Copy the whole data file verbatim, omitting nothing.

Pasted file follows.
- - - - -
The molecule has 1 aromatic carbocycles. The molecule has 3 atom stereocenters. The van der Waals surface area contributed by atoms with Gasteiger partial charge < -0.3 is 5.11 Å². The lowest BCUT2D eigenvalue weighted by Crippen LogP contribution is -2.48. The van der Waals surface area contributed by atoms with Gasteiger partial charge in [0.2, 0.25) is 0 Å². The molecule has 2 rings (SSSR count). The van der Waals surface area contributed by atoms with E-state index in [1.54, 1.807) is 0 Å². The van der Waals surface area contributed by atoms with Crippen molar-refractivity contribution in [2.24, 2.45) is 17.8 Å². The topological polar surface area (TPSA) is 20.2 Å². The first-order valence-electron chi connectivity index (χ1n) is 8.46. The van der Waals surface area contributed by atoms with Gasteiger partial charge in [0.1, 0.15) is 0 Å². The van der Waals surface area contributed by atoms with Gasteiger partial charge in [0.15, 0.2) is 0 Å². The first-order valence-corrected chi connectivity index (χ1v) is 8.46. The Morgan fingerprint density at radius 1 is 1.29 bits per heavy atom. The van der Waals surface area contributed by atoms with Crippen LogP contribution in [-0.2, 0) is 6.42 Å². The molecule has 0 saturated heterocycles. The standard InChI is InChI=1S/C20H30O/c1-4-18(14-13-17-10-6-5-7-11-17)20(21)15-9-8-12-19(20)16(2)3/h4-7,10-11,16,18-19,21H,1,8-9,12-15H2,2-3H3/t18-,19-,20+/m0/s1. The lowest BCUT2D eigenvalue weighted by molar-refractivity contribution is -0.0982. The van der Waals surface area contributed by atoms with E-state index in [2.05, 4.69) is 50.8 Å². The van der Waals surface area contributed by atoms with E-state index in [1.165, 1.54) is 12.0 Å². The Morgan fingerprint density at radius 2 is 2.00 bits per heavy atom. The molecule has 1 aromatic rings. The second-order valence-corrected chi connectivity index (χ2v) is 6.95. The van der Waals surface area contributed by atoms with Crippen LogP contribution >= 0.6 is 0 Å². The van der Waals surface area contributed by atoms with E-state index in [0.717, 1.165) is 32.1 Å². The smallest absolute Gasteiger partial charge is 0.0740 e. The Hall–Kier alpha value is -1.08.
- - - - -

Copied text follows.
The molecule has 1 aromatic carbocycles. The molecule has 3 atom stereocenters. The van der Waals surface area contributed by atoms with Gasteiger partial charge < -0.3 is 5.11 Å². The lowest BCUT2D eigenvalue weighted by Crippen LogP contribution is -2.48. The van der Waals surface area contributed by atoms with Gasteiger partial charge in [0.2, 0.25) is 0 Å². The molecule has 2 rings (SSSR count). The van der Waals surface area contributed by atoms with E-state index in [1.54, 1.807) is 0 Å². The van der Waals surface area contributed by atoms with Crippen molar-refractivity contribution in [2.24, 2.45) is 17.8 Å². The topological polar surface area (TPSA) is 20.2 Å². The first-order valence-electron chi connectivity index (χ1n) is 8.46. The van der Waals surface area contributed by atoms with Gasteiger partial charge in [0.1, 0.15) is 0 Å². The van der Waals surface area contributed by atoms with Gasteiger partial charge in [0.15, 0.2) is 0 Å². The first-order valence-corrected chi connectivity index (χ1v) is 8.46. The Morgan fingerprint density at radius 1 is 1.29 bits per heavy atom. The van der Waals surface area contributed by atoms with Crippen LogP contribution in [-0.2, 0) is 6.42 Å². The molecule has 0 saturated heterocycles. The standard InChI is InChI=1S/C20H30O/c1-4-18(14-13-17-10-6-5-7-11-17)20(21)15-9-8-12-19(20)16(2)3/h4-7,10-11,16,18-19,21H,1,8-9,12-15H2,2-3H3/t18-,19-,20+/m0/s1. The lowest BCUT2D eigenvalue weighted by molar-refractivity contribution is -0.0982. The van der Waals surface area contributed by atoms with E-state index in [2.05, 4.69) is 50.8 Å². The van der Waals surface area contributed by atoms with E-state index in [1.165, 1.54) is 12.0 Å². The Morgan fingerprint density at radius 2 is 2.00 bits per heavy atom. The molecule has 1 aromatic rings. The second-order valence-corrected chi connectivity index (χ2v) is 6.95. The van der Waals surface area contributed by atoms with Crippen LogP contribution >= 0.6 is 0 Å². The van der Waals surface area contributed by atoms with E-state index in [0.717, 1.165) is 32.1 Å². The smallest absolute Gasteiger partial charge is 0.0740 e. The Hall–Kier alpha value is -1.08.